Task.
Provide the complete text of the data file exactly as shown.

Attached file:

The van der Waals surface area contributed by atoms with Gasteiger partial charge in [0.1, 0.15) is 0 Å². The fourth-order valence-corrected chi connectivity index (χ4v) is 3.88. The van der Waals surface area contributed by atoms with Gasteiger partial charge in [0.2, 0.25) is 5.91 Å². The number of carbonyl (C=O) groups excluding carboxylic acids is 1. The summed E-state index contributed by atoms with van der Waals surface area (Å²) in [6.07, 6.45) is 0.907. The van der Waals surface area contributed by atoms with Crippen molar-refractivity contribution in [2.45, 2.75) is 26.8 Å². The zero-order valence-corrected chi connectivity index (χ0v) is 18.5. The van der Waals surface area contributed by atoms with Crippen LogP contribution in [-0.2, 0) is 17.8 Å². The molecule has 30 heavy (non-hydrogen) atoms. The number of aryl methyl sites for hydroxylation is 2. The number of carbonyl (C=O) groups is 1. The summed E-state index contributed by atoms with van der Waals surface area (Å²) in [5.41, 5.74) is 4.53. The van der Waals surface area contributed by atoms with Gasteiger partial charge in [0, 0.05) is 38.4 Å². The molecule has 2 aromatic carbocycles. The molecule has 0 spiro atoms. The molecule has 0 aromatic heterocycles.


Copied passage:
The van der Waals surface area contributed by atoms with Gasteiger partial charge in [0.1, 0.15) is 0 Å². The fourth-order valence-corrected chi connectivity index (χ4v) is 3.88. The van der Waals surface area contributed by atoms with Gasteiger partial charge in [0.2, 0.25) is 5.91 Å². The number of carbonyl (C=O) groups excluding carboxylic acids is 1. The summed E-state index contributed by atoms with van der Waals surface area (Å²) in [6.07, 6.45) is 0.907. The van der Waals surface area contributed by atoms with Crippen molar-refractivity contribution in [2.45, 2.75) is 26.8 Å². The zero-order valence-corrected chi connectivity index (χ0v) is 18.5. The van der Waals surface area contributed by atoms with Crippen LogP contribution in [-0.2, 0) is 17.8 Å². The molecule has 30 heavy (non-hydrogen) atoms. The number of aryl methyl sites for hydroxylation is 2. The number of carbonyl (C=O) groups is 1. The summed E-state index contributed by atoms with van der Waals surface area (Å²) in [5.41, 5.74) is 4.53. The van der Waals surface area contributed by atoms with Gasteiger partial charge in [0, 0.05) is 38.4 Å². The molecule has 2 aromatic carbocycles. The molecule has 0 spiro atoms. The molecule has 0 aromatic heterocycles.